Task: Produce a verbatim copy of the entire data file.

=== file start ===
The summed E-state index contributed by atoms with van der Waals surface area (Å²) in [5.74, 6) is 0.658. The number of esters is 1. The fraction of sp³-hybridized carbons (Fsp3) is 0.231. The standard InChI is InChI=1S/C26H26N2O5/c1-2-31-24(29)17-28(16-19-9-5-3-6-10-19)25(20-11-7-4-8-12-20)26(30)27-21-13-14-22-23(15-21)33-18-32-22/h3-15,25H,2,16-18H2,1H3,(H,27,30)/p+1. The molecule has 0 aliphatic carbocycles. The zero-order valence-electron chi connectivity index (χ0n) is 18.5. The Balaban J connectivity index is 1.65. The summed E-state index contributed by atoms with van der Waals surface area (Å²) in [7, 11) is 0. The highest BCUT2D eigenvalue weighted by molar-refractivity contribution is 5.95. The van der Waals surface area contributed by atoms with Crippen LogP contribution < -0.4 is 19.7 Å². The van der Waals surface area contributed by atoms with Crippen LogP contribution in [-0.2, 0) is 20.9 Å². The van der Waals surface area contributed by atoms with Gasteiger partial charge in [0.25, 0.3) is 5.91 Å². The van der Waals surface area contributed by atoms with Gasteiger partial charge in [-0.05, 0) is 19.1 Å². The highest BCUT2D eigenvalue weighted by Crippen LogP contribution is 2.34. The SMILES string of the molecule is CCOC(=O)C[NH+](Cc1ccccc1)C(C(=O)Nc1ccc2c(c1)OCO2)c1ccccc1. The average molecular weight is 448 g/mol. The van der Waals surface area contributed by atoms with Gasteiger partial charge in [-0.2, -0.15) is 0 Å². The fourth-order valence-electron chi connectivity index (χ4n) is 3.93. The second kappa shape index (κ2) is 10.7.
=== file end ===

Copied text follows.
The summed E-state index contributed by atoms with van der Waals surface area (Å²) in [5.74, 6) is 0.658. The number of esters is 1. The fraction of sp³-hybridized carbons (Fsp3) is 0.231. The standard InChI is InChI=1S/C26H26N2O5/c1-2-31-24(29)17-28(16-19-9-5-3-6-10-19)25(20-11-7-4-8-12-20)26(30)27-21-13-14-22-23(15-21)33-18-32-22/h3-15,25H,2,16-18H2,1H3,(H,27,30)/p+1. The molecule has 0 aliphatic carbocycles. The zero-order valence-electron chi connectivity index (χ0n) is 18.5. The Balaban J connectivity index is 1.65. The summed E-state index contributed by atoms with van der Waals surface area (Å²) in [7, 11) is 0. The highest BCUT2D eigenvalue weighted by molar-refractivity contribution is 5.95. The van der Waals surface area contributed by atoms with Crippen LogP contribution < -0.4 is 19.7 Å². The van der Waals surface area contributed by atoms with Crippen LogP contribution in [-0.2, 0) is 20.9 Å². The van der Waals surface area contributed by atoms with Gasteiger partial charge in [0.25, 0.3) is 5.91 Å². The van der Waals surface area contributed by atoms with Gasteiger partial charge in [-0.05, 0) is 19.1 Å². The highest BCUT2D eigenvalue weighted by Crippen LogP contribution is 2.34. The SMILES string of the molecule is CCOC(=O)C[NH+](Cc1ccccc1)C(C(=O)Nc1ccc2c(c1)OCO2)c1ccccc1. The average molecular weight is 448 g/mol. The van der Waals surface area contributed by atoms with Gasteiger partial charge in [-0.2, -0.15) is 0 Å². The fourth-order valence-electron chi connectivity index (χ4n) is 3.93. The second kappa shape index (κ2) is 10.7.